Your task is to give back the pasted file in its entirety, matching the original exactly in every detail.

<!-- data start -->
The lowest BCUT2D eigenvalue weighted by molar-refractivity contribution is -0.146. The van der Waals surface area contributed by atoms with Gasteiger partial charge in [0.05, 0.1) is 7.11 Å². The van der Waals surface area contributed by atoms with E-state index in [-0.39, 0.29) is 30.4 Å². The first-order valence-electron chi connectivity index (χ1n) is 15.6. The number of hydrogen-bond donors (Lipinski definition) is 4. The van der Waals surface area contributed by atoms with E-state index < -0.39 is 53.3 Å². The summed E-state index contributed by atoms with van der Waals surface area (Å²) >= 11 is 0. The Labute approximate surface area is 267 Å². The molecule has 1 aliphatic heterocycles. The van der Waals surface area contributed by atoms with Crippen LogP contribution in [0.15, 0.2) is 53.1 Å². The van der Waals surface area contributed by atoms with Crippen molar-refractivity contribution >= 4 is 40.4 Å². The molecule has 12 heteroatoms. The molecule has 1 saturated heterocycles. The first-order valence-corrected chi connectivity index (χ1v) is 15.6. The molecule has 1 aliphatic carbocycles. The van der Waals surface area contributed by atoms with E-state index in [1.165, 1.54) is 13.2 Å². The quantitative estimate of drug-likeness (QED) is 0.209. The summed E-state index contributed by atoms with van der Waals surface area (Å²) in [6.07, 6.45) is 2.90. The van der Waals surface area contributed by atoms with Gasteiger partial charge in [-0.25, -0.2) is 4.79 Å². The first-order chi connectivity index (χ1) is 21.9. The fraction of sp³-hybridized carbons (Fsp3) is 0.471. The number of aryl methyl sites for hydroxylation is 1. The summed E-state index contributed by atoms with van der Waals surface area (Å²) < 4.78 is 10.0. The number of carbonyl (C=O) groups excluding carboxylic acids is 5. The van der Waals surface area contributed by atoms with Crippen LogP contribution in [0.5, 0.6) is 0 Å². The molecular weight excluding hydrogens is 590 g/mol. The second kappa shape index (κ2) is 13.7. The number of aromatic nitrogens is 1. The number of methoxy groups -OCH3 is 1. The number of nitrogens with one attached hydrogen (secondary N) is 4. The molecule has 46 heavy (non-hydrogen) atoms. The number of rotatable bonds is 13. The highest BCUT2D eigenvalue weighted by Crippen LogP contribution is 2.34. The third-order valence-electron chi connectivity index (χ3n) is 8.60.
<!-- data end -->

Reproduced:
The lowest BCUT2D eigenvalue weighted by molar-refractivity contribution is -0.146. The van der Waals surface area contributed by atoms with Gasteiger partial charge in [0.05, 0.1) is 7.11 Å². The van der Waals surface area contributed by atoms with E-state index in [-0.39, 0.29) is 30.4 Å². The first-order valence-electron chi connectivity index (χ1n) is 15.6. The number of hydrogen-bond donors (Lipinski definition) is 4. The van der Waals surface area contributed by atoms with E-state index < -0.39 is 53.3 Å². The summed E-state index contributed by atoms with van der Waals surface area (Å²) >= 11 is 0. The Labute approximate surface area is 267 Å². The molecule has 1 aliphatic heterocycles. The van der Waals surface area contributed by atoms with Crippen LogP contribution in [0.15, 0.2) is 53.1 Å². The van der Waals surface area contributed by atoms with Crippen molar-refractivity contribution >= 4 is 40.4 Å². The molecule has 12 heteroatoms. The molecule has 1 saturated heterocycles. The first-order valence-corrected chi connectivity index (χ1v) is 15.6. The molecule has 1 aliphatic carbocycles. The van der Waals surface area contributed by atoms with E-state index in [1.165, 1.54) is 13.2 Å². The quantitative estimate of drug-likeness (QED) is 0.209. The summed E-state index contributed by atoms with van der Waals surface area (Å²) in [6.07, 6.45) is 2.90. The van der Waals surface area contributed by atoms with Gasteiger partial charge in [-0.25, -0.2) is 4.79 Å². The first-order chi connectivity index (χ1) is 21.9. The fraction of sp³-hybridized carbons (Fsp3) is 0.471. The number of aryl methyl sites for hydroxylation is 1. The summed E-state index contributed by atoms with van der Waals surface area (Å²) < 4.78 is 10.0. The number of carbonyl (C=O) groups excluding carboxylic acids is 5. The van der Waals surface area contributed by atoms with Crippen LogP contribution in [0.5, 0.6) is 0 Å². The molecular weight excluding hydrogens is 590 g/mol. The second kappa shape index (κ2) is 13.7. The number of aromatic nitrogens is 1. The number of methoxy groups -OCH3 is 1. The number of nitrogens with one attached hydrogen (secondary N) is 4. The molecule has 46 heavy (non-hydrogen) atoms. The number of rotatable bonds is 13. The highest BCUT2D eigenvalue weighted by Crippen LogP contribution is 2.34. The third-order valence-electron chi connectivity index (χ3n) is 8.60.